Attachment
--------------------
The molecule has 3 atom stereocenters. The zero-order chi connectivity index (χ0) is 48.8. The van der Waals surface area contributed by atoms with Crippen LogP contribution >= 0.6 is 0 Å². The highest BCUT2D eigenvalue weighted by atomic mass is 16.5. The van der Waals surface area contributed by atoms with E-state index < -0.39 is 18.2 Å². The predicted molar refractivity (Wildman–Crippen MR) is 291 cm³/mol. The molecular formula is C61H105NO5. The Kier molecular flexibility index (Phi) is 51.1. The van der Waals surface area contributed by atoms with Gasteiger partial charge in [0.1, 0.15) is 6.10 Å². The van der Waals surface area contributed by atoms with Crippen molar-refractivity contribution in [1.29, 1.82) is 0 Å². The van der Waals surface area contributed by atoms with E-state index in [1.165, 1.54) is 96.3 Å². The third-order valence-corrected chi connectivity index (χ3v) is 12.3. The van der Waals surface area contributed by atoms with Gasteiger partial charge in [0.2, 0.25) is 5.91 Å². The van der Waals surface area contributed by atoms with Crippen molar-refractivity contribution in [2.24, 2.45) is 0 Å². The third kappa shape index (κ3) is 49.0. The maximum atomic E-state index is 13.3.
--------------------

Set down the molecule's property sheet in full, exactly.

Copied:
The molecule has 3 atom stereocenters. The zero-order chi connectivity index (χ0) is 48.8. The van der Waals surface area contributed by atoms with Crippen LogP contribution >= 0.6 is 0 Å². The highest BCUT2D eigenvalue weighted by atomic mass is 16.5. The van der Waals surface area contributed by atoms with E-state index < -0.39 is 18.2 Å². The predicted molar refractivity (Wildman–Crippen MR) is 291 cm³/mol. The molecular formula is C61H105NO5. The Kier molecular flexibility index (Phi) is 51.1. The van der Waals surface area contributed by atoms with Gasteiger partial charge in [0.1, 0.15) is 6.10 Å². The van der Waals surface area contributed by atoms with Crippen molar-refractivity contribution in [1.29, 1.82) is 0 Å². The van der Waals surface area contributed by atoms with E-state index in [1.165, 1.54) is 96.3 Å². The third-order valence-corrected chi connectivity index (χ3v) is 12.3. The van der Waals surface area contributed by atoms with Gasteiger partial charge in [0.2, 0.25) is 5.91 Å². The van der Waals surface area contributed by atoms with Crippen molar-refractivity contribution in [2.24, 2.45) is 0 Å². The third kappa shape index (κ3) is 49.0. The maximum atomic E-state index is 13.3.